In operation, a liquid phase sample to be analyzed is directed along the flow passage in the flow cell. The flow cell substantially totally internally reflects light along the cell bore. In this manner, light directed into the cell is reflected along the length of the cell through the flow passage, in other words “piped”, without substantial loss of light through the walls of the flow passage. As a result, flow cells having longer path lengths and narrower bores may be manufactured permitting greater sensitivity in light absorption detectors.
In accordance with one aspect of the present invention, a process for making a flow cell for light absorption measurement is provided and includes the steps of forming a material having an index of refraction lower than that of water around a process tool and then removing the process tool intact from the material, leaving a flow passage through said material, the flow passage including a first end (where a liquid sample enters) and a second end (where the liquid sample exits the cell). The process tool may be removed by simply pulling it out of the flow passage. First and second light transmission devices, through which light is directed, are positioned adjacent the first and second ends of the flow passage through the material to complete the flow cell.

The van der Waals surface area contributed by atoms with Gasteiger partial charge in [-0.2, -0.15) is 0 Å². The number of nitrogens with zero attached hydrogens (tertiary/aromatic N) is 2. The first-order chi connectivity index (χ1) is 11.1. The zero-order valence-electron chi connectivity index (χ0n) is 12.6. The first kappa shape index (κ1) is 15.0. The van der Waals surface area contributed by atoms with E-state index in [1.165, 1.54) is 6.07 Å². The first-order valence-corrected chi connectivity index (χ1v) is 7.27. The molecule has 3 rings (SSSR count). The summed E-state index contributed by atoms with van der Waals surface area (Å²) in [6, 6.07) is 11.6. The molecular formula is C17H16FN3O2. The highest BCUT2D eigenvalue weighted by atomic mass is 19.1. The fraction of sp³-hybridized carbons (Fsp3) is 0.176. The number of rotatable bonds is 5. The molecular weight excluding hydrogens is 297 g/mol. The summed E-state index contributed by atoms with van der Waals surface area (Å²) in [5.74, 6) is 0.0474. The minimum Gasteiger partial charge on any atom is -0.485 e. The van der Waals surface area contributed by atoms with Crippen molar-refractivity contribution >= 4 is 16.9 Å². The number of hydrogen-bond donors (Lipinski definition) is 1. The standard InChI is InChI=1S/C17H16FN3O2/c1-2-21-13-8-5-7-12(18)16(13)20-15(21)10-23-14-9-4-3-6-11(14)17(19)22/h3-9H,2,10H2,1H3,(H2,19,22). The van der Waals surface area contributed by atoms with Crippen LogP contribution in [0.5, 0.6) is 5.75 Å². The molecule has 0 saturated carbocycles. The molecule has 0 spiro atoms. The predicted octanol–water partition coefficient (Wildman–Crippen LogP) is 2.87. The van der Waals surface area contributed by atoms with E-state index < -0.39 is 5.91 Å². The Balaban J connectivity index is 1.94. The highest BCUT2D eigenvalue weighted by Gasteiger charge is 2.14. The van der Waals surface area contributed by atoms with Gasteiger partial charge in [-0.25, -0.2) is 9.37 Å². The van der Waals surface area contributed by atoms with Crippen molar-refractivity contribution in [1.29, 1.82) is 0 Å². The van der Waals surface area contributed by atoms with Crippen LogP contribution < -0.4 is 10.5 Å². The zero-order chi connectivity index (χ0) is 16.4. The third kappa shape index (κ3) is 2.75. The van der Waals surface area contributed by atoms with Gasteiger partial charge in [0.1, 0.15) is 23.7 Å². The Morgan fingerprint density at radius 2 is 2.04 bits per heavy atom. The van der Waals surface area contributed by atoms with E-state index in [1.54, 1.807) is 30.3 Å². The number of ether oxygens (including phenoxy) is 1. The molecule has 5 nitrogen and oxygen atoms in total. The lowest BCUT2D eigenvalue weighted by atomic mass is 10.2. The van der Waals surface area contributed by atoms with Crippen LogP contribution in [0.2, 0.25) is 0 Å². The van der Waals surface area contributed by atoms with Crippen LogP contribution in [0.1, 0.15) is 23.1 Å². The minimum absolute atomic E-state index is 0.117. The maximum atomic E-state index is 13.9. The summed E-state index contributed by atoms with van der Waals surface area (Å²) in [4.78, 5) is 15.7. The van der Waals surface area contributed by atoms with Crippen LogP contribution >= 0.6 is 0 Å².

Preferably, the material is a 1,3 dioxole-4,5 difluoro-2,2 bis trifluoromethyl polymer with tetrafluoroethene. The thickness of the material is independently controllable by coating a sufficient amount on the process tool to assure complete coverage of the surface. The thickness need only be of the order of the wavelengths of light of interest (typically 190 nm to 770 nm) to achieve substantially total internal reflection. Preferably, the thickness is at least about 0.1 mm. Further, the internal dimension and surface texture of the flow passage is independently controlled by choosing the desired dimension and surface texture for the process tool.